Hunting Party: Game Council responds

After ABC TV’s Four Corners programs raised a number of issues about hunter behaviour in its report “The Hunting Party”, the NSW Game Council issued this detailed response.

The ABC 4Corners report titled ‘The Hunting Party’, aired on Monday 10 June 2013, featured concerns raised by the Maragle community about public land hunting in the area.

Game Council understands that this is an emotional issue and takes the residents’ concerns seriously. Along with the NSW Police Force, we have been working proactively in the area to address those concerns.

Illegal hunting is criminal behaviour and can impact heavily on communities. Game Council promotes responsible and orderly hunting and works with other agencies to prevent and enforce such behaviour.

For Game Council to assist in matters involving illegal hunting, the community needs to report incidents immediately to NSW Police and Game Council, and to provide as much information as possible. Many of the incidents referred to by the Maragle community were not reported in a timely manner, limiting Game Council’s ability to investigate these matters. Some of the alleged incidents are said to have occurred prior to the establishment of Game Council under the Game and Feral Animal Control Act, and prior to the commencement of regulated public land hunting.

The Act gives Game Council Inspectors limited authority to pursue matters on private land. Game Council cannot prosecute offences involving trespass, break and enter, malicious damage of property or personal safety matters. Authority to pursue and prosecute these matters rests with the NSW Police Force.

It is important to note that certain Forestry Corporation staff and every NSW Police Force Officer are authorised Inspectors under the Act, and that surveillance and compliance extends beyond those Inspectors employed by Game Council.

It is also important to note that, of the incidents raised by the Maragle community, it is unreasonable to assume that NSW restricted game hunting licence (R-licence) holders are responsible for each and every instance. For example, in November 2012, three local men were issued fines relating to illegal hunting on private property – none of them had ever held an R-licence. The distinction between legal, licensed hunters and poachers, who fail to obtain the mandatory licences and permissions and repeatedly flout the law, must be emphasised.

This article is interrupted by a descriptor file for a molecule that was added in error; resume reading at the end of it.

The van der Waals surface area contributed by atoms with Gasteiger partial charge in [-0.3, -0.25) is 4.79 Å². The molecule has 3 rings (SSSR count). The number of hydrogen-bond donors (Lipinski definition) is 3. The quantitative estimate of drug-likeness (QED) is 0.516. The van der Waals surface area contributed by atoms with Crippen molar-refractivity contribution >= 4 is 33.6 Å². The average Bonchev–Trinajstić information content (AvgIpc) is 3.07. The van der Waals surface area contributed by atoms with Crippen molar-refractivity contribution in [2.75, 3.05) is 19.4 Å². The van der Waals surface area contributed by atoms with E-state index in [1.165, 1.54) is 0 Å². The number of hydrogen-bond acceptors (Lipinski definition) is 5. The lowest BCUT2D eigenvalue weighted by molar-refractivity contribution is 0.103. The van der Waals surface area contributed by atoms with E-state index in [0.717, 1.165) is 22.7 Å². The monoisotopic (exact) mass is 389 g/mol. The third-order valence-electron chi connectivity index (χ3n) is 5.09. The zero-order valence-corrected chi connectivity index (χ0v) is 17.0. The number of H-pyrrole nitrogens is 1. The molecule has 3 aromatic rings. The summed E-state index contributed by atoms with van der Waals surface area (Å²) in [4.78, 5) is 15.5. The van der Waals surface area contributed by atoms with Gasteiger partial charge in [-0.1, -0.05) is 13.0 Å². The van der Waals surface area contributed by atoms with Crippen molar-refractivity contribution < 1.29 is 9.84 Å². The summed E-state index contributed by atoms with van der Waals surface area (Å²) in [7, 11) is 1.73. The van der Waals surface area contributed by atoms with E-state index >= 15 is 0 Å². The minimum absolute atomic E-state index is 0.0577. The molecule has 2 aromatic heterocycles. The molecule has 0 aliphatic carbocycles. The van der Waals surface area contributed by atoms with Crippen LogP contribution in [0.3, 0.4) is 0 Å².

Local MP Mr Greg Aplin has made representations on behalf of the Maragle community to the Minister for Primary Industries. A summary of correspondences is as follows:

1. Mr Aplin first wrote to the Minister on 18 July 2012, on behalf of Mr Richard Gill, a landholder bordering the Maragle State forest. This correspondence was referred to Game Council, and a reply was sent to Mr Aplin on 28 August 2012.

Each of the concerns raised by Mr Gill was responded to and Game Council invited Mr Gill to present any information or evidence he may have to both Game Council and NSW Police for further investigation and response.

Game Council also made amendments to written permissions to hunt in Maragle South State forest, which advised R-Licence holders not to approach local surrounding properties for hunting access.

2. The Minister for Primary Industries received further correspondence from Mr Aplin, dated 13 September 2012, containing a landholder petition and a list of 31 alleged incidents. The Minister instructed Game Council to investigate the incidents, and Game Council compiled a report with the assistance of NSW Police. The report was provided to Mr Aplin along with the Minister’s reply dated 24 January 2013. Game Council has since noted the residents’ complaints regarding the report.

A key finding was insufficient detail was available to allow for prosecution and enforcement of historical issues and that many of these alleged incidents had never been reported to NSW Police or Game Council.

Immediate responses were implemented in the area, including increased patrol activity and the installation of covert surveillance cameras.

The Written Permission conditions were again updated and in the lead up to deer season hunters were requested to limit their non-hunting companions to one person.

3. The regional Game Council Game Manager attended a community meeting alongside residents, local Police and Forestry Corporation staff on Sunday 3 March.

It was at this meeting that Game Council was first made aware that the residents were unsatisfied with the responses provided in their petition.

The local Game Manager informed those present at the Tooma Community Hall meeting that he would prepare an illegal hunting ‘Bush Alert’ form specifically for the residents of Maragle Valley to provide rapid information to Game Council and NSW Police on illegal hunting and stressed the need for residents to report incidents of concern to both Game Council and NSW Police.

The form was produced and mailed out to all residents the following week. To date, Game Council has not received any completed forms.

4. Mr Aplin has since corresponded a further two times with the Minister, in letters dated 20 March and 2 April 2013.

The letters again list a variety of concerns spanning many years and Game Council is in the process of preparing a report to allow the Minister to respond appropriately.

Game Council is committed to investigating any report it receives and is proactively implementing new means to monitor activity in the area.

Game Council will liaise with residents in the area related to their specific allegations and where possible, undertake further inquiries.




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